[US Readers won't have used this Collect, but a new one written by Massey Shepherd for the 1979 Book]
Wednesday, September 17, 2008
The Word (John 1), who dwells among us and is seen “full of grace and truth” is not only a revelation of God’s truth but God’s effective re-narration of the story of human origin and destiny. As Irenaeus puts it, this is a new version of that ancient history, not only a narrative but a re-enactment: “God recapitulated in himself the ancient formation of humanity, that he might kill sin, deprive death of its power, and vivify humankind” (Adv. Haer. 3.18.7). The nexus between truth and reconciliation lies both in the recognition of original relationship and the overcoming of ignorance, but also in the new creation of a relationship that fulfils and goes beyond what was past.
The truth of the Gospel reveals and effects this change, but not as an immediate or instant process, historically speaking. The work of the “Spirit of Truth” is the continued performance of the truth announced and embodied by Jesus, made known particularly in the Church, the community of those being reconciled by the truth to their own truth.
A Christian understanding of truth – the Truth underlying other forms and performances of truth – is central for the ways in which the Church is to “do the truth”, and may also have some significance for processes beyond the practice of the Church such as those of restorative justice.
The telling of truth, in the senses presented by restorative justice, may not be a substitute for the broader reality of “doing the truth”, as John’s Gospel puts it, or the wider ethical imperative that comes from deciding to seek and live truth. Truth may be found when cases of abuse and violence are uncovered, but its pursuit is not merely a fact-finding matter – it must be sought, as a matter of choice and not only of external act.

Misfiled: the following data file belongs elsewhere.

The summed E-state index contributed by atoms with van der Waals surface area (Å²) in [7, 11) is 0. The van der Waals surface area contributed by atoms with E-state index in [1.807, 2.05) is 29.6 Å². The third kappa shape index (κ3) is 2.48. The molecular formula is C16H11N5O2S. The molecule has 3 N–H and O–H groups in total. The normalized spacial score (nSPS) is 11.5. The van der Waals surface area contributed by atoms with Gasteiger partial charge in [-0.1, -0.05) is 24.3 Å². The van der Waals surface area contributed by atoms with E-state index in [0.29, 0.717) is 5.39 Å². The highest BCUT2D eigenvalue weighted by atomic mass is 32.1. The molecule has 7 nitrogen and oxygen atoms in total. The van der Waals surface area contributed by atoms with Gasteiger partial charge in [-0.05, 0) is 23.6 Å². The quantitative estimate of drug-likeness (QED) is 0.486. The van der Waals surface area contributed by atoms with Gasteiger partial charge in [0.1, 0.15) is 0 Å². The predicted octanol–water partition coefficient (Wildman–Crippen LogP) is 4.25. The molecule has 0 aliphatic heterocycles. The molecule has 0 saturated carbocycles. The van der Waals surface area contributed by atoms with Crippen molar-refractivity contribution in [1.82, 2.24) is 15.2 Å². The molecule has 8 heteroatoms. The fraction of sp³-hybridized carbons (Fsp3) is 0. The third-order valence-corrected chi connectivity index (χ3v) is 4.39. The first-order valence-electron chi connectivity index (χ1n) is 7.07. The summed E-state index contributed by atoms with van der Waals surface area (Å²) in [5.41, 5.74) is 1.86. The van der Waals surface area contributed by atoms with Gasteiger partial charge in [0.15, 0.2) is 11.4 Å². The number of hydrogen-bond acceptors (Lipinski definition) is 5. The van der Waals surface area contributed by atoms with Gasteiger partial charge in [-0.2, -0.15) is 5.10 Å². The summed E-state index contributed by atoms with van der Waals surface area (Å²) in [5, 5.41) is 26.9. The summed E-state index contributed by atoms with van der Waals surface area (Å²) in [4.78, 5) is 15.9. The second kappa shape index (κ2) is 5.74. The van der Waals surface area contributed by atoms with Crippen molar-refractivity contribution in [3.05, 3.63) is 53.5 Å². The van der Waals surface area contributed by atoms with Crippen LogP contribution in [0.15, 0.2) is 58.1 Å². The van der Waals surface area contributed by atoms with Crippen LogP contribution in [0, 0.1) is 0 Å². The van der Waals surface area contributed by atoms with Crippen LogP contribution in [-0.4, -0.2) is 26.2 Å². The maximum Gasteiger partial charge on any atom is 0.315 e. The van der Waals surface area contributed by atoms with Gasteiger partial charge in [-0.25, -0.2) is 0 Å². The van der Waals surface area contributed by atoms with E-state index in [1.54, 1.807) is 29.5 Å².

For the Church, acknowledging that God’s performance of the truth continues through the Spirit of Truth is crucial, both as an affirmation of hope but also as a theologically-informed guard against unrealistic or misplaced expectations for immediate resolution of broken relationship. Contemporary examples of restorative justice and the theology of truth in John’s Gospel both suggest that the doing of truth is a profound and at times painful thing, which cannot be equated with mere statements of fact, or with easy answers to difficult questions.
The revealing of hidden (if at times horrific) truths, kept secret because of oppressive or abusive systems or of the vested interests of perpetrators, has been a prominent feature in instances of restorative justice. Oppression, it has been argued, depends on forgetfulness or on the suppression of truth. Telling the truth in these cases means establishing knowledge where there had been ignorance (enforced, accidental or wilful), and the learning that comes from these revelations may bring with itself an opportunity for re-establishing relationships or at least moving past old hurts.